The same Babachir Lawal is still the focus of public attention, this time around on the thorny issue of the choice of presidential running mates in the country. Babachir, a chieftain of APC and a native of Adamawa state, Atiku Abubakar’s state of origin, is warning the APC against allowing a Muslim as running mate to it’s presidential candidate, Bola Tinubu, who is also a Muslim, saying, Nigerians are still conscious of ethno-religious factors in politics.
When asked if it was time for northern Christians that are allegedly marginalised, to be placated with the nomination of one of them as Tinubu’s running mate, Lawal said,
“I will answer this question in a roundabout way. A political party is in the business of winning elections and to win elections, you need to get the votes to beat your opponents. The way I see it is that in choosing your vice-president, that must be paramount in your mind. You can have the best ticket but if you don’t win elections, it is a waste of time”.
But Kaduna state Governor, Mallam Nasir El-rufai, who is the first to remove the clothe of religion from the gubernatorial ticket of the state, thinks differently. When asked to react to the clamour for Christians as running mates of the leading presidential candidates for 2023, said:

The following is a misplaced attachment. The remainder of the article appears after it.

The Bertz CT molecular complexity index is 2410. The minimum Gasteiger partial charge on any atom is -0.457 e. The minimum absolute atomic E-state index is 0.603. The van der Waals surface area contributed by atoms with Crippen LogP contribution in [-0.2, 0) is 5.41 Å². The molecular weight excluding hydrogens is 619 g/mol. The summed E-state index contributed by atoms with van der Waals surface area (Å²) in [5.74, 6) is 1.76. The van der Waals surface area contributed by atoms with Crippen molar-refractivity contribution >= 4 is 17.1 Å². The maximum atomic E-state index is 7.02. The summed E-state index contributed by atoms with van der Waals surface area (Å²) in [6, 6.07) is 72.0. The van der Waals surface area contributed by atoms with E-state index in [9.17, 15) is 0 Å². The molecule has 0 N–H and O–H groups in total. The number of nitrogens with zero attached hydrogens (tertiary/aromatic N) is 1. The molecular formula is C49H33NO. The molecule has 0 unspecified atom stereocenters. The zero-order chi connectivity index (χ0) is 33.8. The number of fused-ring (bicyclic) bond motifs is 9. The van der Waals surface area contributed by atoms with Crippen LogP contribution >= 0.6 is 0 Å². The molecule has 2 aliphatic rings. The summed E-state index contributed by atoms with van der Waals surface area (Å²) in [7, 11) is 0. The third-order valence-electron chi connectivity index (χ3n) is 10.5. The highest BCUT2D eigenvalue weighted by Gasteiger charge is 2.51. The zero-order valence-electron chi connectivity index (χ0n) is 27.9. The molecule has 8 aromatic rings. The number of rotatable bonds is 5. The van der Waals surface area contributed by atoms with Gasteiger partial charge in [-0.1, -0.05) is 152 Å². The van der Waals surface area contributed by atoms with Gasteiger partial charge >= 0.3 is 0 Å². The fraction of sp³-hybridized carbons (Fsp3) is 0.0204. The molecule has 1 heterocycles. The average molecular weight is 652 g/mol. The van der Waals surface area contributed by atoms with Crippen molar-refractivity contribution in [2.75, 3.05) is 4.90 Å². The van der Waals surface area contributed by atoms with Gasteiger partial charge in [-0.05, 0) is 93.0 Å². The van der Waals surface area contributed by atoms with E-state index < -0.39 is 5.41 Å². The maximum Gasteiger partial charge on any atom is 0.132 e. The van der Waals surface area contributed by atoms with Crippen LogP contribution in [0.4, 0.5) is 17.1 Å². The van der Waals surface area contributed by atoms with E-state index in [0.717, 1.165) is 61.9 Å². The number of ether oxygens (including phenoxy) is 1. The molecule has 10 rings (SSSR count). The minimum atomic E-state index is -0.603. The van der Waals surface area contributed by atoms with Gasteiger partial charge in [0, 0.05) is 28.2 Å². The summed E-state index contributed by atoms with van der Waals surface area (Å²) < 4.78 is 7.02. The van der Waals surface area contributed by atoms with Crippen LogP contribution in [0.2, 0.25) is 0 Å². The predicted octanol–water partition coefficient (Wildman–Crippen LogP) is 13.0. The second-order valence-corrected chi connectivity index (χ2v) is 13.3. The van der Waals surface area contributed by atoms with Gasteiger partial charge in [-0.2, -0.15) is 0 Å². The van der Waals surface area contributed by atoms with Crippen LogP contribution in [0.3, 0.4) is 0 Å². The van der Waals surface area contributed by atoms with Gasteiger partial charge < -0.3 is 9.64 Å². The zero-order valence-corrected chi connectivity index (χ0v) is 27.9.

“You are asking the wrong person because I don’t look at people from the lens of Muslim Muslim or Christian Christian. Most of my friends are Christians. It was Tunde Bakare, a Pentecostal pastor that invited me to CPC, not President Buhari. I don’t think the business of governance has to do with religion, I think we should look for the best person for the job, let’s look for competence, capacity. I am the wrong person to ask because in my state I looked and chose my deputy as a Christian woman. This fixation of Nigerians with religion is worrying”.
Indeed it is worrying, and the sooner we do something about it the better. Otherwise, opportunists would keep manipulating our politics, by using race, region and religion to threaten our peaceful coexistence, especially in the build up to 2023.
Sequel to another religiously volatile video that is trending on the social media, Maiwada Danmallam commented thus on his Facebook page:
“A video that has gone viral purportedly shows a Catholic priest telling members without Permanent Voters Cards (PVC) to return home. The video has been shared by multiple users on Twitter, including a political activist, Rinu Oduala, who has been on the frontline for PVC enrolment. Though details remain sketchy as to where and when the incident took place, however, the cleric as seen in the footage stressed that none of the congregants should bother coming for mass without their PVC in hand”.
By implication, Maaji Maiwada Danmallam is sending a warning, that the country should be cautious, or else, opportunists would keep manipulating our politics, by using race, region and religion to threaten our peaceful coexistence.
But despite all the manipulations, no one can specifically mention the precise race or region of religion in Nigeria. Yet, we are ready to go into a ruction, because of the rifts in religions .
Ibrahim, a media advisor writes from Abuja